The Supreme Court refused recently to hear the appeal of a family who had brought a medical malpractice lawsuit against the Air Force. The Supreme Court upheld the 61-year-old Feres Doctrine in doing so, which is a legal precedent that says that active duty military service members cannot sue the government for medical malpractice.

In this case, the family brought the civil claim against the Air Force on behalf of their family member who was killed when military medical personnel made a series of errors following his routine appendectomy surgery. The Supreme Court chose to not hear the case, but to uphold the Feres Doctrine as the lower courts had before it. The Feres Doctrine was created by the Supreme Court in 1947 and holds that active duty military service members are not protected by the Federal Tort Claims Act.

Measures to allow military service members injured by medical errors to sue the government have been introduced in Congress but have stalled there. People fighting the Feres Doctrine say that military service members should be allowed to sue the government for negligence as can non-military citizens. According to a piece in Stars and Stripes, the family will now push for the changes to the law to occur in Congress, believing that there is a small chance of the Feres Doctrine being overturned by the Supreme Court.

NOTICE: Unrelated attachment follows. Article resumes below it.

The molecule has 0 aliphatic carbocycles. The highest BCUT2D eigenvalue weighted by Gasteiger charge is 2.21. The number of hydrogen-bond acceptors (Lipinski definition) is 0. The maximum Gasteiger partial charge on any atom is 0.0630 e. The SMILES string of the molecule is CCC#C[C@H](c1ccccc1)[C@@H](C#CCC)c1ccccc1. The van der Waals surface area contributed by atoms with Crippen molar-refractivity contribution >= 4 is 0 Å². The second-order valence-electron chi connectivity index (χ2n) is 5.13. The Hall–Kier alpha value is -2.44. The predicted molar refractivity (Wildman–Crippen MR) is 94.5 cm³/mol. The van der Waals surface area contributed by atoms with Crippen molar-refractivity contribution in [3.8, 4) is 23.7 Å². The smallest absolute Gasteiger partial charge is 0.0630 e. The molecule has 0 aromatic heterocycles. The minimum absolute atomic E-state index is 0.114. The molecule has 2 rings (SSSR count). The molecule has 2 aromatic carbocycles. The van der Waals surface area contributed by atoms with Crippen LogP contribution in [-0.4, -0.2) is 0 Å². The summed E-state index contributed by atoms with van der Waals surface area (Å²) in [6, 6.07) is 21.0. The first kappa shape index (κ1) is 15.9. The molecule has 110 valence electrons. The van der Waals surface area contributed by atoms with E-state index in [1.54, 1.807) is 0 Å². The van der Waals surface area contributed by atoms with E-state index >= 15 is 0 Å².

The man was 25 when he died and he had a wife and two young children. The family was suing the Air Force for medical expenses, funeral expenses, lost wages, and the pain and suffering the husband and father suffered.

Source: Stars and Stripes, “Supreme Court deals devastating blow to Feres Doctrine opponents,” Leo Shane III, 27 June 2011